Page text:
Some years ago I bought a bunch of Curtis strips on sale. Also have RF
filtering which I like.
I still keep planning on grounding my side porch, which has an
aluminum roof, and iron pillars and railing, all connected together.
It is tied to the Ac ground via a metal lamp box. I will remember to
get that ground rod!!!
I don't really know if Thats code, but I know it's a problem.
You can protect equipment from lightning strikes. I worked for a
corporation that sold business machines internationally in SW Florida.
Our customers were not going to accept the answer that they had to
unplug all of their mainframes, PCs, cash registers and ATMs every
afternoon for 6 months of the year. We got pretty good at mitigating
We went from a couple calls a day to one or 2 a year.
1. create a good ground electrode system
2. use point of entry protection on every wire that comes into the
building, bonded to that ground electrode system, preferably at the
3 put Ferrite beads on all of your cables
4 use point of use protectors on all of your equipment that picks up
every wire going into that equipment bonded to the grounding
In extreme cases you also may need a bonding wire from the frame to
frame of interconnected equipment but this is usually when you are
dealing with very long distances, like the register out at the pool
bar in a hotel ... Again with ferrites on the signal cable.
I have had the mast that my weather station is on hit directly by
lightning and it did not take out the PC or the weather station.
Actually it was hit twice. The first time it fried both, then I did #3
and #4 and the second time all I had to do was reboot the PC.
You're forgetting at least one important spec: How long that suppression
current can be withstood by the device and what its expected duration might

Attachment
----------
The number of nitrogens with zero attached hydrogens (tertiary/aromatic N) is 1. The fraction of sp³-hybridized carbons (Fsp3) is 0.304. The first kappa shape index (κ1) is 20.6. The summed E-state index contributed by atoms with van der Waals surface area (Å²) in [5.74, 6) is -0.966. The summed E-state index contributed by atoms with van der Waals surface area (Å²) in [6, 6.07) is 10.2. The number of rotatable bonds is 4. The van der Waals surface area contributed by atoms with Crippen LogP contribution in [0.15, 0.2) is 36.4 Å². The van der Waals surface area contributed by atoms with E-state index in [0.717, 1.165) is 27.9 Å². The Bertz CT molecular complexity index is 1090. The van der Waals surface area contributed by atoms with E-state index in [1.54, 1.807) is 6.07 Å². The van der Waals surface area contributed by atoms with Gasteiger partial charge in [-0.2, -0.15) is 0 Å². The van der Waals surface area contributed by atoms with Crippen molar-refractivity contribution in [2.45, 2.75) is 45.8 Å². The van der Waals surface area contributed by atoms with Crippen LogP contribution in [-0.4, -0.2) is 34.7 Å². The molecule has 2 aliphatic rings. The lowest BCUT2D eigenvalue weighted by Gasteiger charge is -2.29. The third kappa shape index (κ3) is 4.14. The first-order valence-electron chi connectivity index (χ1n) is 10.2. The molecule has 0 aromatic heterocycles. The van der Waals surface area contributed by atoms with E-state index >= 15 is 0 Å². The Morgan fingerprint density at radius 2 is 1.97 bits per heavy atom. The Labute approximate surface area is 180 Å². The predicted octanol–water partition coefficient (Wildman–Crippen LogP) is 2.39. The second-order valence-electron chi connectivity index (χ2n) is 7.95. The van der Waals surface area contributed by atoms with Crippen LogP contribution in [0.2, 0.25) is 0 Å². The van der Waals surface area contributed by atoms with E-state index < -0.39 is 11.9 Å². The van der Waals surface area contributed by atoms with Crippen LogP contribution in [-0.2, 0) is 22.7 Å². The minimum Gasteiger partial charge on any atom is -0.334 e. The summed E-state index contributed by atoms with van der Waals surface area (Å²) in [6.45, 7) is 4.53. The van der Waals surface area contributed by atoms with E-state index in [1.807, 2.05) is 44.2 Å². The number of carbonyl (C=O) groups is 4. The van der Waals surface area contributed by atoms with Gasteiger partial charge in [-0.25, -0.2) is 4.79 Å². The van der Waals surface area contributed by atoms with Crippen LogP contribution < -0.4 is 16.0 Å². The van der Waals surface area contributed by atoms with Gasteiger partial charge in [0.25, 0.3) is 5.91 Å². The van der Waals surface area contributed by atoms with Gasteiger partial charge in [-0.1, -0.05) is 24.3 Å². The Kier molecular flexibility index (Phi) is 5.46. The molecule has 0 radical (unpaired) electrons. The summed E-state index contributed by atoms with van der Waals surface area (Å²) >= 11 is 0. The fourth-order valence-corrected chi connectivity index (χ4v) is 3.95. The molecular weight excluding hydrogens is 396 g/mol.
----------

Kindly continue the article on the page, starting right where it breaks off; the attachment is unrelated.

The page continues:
be. There certainly are such surge supressors available but talking about
only one spec out of many, all variable, is sayiing absolutely nothing,
nada, zip. In addition to that, there is surge suppression in the xfmr out
on the pole so unless a strike hits very close to the bldg connection, it's
going to still benefit from that clamping action.
You guys all need to do some research of at least 101 calibre
The issue of how long that suppression current can be withstood is
rarely specd directly in the major whole house surge suppressor
data sheets that I have seen. It is spec'd indirectly as the amount
of energy in joules that it can handle. Typically they spec amps,
joules and clamping voltage. And as amps go up, so does the
joule rating. Which is not to say you won't see variation, but I
think it would be unusual to find a device rated at say 40K amps from
any of the major manufacturers that is woefully inadequate with
regard to the joule rating compared to other 40K devices from
other major manufacturers.
In other words, you are right there is more to it than amps, but
if you bought just on the amp spec from the major manufacturers
you would not be left with a totally inadequate surge protector.
Which means what? That we don;t need a surge protector?
That we need a smaller one?
Speak for yourself. Nothing you've brought up in this thread so far
is new to Bud, Tom or I.
Excuse me for hijacking the thread but this seem like a good place to
ask. Im using a Leviton 3 phase unit on my home which is wire for 240
single phase. I just wired it in to a 240 20 amp breaker in the panel
and left the wire for the third phase disconnected. Anything wrong
with doing this?
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